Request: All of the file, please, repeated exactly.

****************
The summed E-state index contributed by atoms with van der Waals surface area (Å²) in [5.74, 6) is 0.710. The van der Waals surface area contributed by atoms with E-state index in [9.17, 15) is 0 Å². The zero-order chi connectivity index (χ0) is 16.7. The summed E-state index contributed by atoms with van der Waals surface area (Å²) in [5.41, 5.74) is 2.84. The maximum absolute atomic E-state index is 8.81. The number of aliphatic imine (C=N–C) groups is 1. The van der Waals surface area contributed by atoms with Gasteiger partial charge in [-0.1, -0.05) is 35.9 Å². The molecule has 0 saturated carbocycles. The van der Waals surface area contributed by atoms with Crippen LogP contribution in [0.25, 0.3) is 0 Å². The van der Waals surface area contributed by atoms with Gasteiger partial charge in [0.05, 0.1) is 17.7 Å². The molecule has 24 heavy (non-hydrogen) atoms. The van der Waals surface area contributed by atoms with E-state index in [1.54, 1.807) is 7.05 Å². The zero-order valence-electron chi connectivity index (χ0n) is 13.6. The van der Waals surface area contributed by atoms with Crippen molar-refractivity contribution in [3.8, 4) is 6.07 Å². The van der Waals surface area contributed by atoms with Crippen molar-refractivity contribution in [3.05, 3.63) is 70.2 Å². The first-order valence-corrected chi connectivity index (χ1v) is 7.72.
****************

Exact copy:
The summed E-state index contributed by atoms with van der Waals surface area (Å²) in [5.74, 6) is 0.710. The van der Waals surface area contributed by atoms with E-state index in [9.17, 15) is 0 Å². The zero-order chi connectivity index (χ0) is 16.7. The summed E-state index contributed by atoms with van der Waals surface area (Å²) in [5.41, 5.74) is 2.84. The maximum absolute atomic E-state index is 8.81. The number of aliphatic imine (C=N–C) groups is 1. The van der Waals surface area contributed by atoms with Gasteiger partial charge in [-0.1, -0.05) is 35.9 Å². The molecule has 0 saturated carbocycles. The van der Waals surface area contributed by atoms with Crippen LogP contribution in [0.25, 0.3) is 0 Å². The van der Waals surface area contributed by atoms with Gasteiger partial charge in [0.05, 0.1) is 17.7 Å². The molecule has 24 heavy (non-hydrogen) atoms. The van der Waals surface area contributed by atoms with E-state index in [1.54, 1.807) is 7.05 Å². The zero-order valence-electron chi connectivity index (χ0n) is 13.6. The van der Waals surface area contributed by atoms with Crippen molar-refractivity contribution in [3.8, 4) is 6.07 Å². The van der Waals surface area contributed by atoms with Crippen molar-refractivity contribution in [3.05, 3.63) is 70.2 Å². The first-order valence-corrected chi connectivity index (χ1v) is 7.72.